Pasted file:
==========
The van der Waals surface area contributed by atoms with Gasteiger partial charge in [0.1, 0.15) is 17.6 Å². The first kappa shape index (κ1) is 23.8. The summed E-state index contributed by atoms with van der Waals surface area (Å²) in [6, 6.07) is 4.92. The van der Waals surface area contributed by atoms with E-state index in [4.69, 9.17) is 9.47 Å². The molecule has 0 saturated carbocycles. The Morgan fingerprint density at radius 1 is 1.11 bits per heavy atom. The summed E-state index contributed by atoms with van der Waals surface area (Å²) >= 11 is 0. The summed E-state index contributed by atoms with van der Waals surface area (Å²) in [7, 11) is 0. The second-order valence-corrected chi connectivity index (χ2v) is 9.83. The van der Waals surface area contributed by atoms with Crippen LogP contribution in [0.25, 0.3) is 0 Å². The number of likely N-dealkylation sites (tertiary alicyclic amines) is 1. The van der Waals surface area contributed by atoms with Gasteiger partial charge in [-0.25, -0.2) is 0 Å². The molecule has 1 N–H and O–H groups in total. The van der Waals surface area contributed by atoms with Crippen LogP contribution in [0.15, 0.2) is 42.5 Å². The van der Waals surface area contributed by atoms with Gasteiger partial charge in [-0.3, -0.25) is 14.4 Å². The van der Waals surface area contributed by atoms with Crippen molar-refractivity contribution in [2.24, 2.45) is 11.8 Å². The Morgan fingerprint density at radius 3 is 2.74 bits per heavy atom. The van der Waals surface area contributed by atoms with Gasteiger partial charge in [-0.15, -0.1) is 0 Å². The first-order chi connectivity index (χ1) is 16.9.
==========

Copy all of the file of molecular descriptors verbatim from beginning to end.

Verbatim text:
The van der Waals surface area contributed by atoms with Gasteiger partial charge in [0.1, 0.15) is 17.6 Å². The first kappa shape index (κ1) is 23.8. The summed E-state index contributed by atoms with van der Waals surface area (Å²) in [6, 6.07) is 4.92. The van der Waals surface area contributed by atoms with E-state index in [4.69, 9.17) is 9.47 Å². The molecule has 0 saturated carbocycles. The Morgan fingerprint density at radius 1 is 1.11 bits per heavy atom. The summed E-state index contributed by atoms with van der Waals surface area (Å²) >= 11 is 0. The summed E-state index contributed by atoms with van der Waals surface area (Å²) in [7, 11) is 0. The second-order valence-corrected chi connectivity index (χ2v) is 9.83. The van der Waals surface area contributed by atoms with Crippen LogP contribution in [0.25, 0.3) is 0 Å². The number of likely N-dealkylation sites (tertiary alicyclic amines) is 1. The van der Waals surface area contributed by atoms with Gasteiger partial charge in [-0.25, -0.2) is 0 Å². The molecule has 1 N–H and O–H groups in total. The van der Waals surface area contributed by atoms with Crippen LogP contribution in [0.15, 0.2) is 42.5 Å². The van der Waals surface area contributed by atoms with Gasteiger partial charge in [-0.3, -0.25) is 14.4 Å². The van der Waals surface area contributed by atoms with Crippen molar-refractivity contribution in [2.24, 2.45) is 11.8 Å². The Morgan fingerprint density at radius 3 is 2.74 bits per heavy atom. The van der Waals surface area contributed by atoms with Gasteiger partial charge in [-0.15, -0.1) is 0 Å². The first-order chi connectivity index (χ1) is 16.9.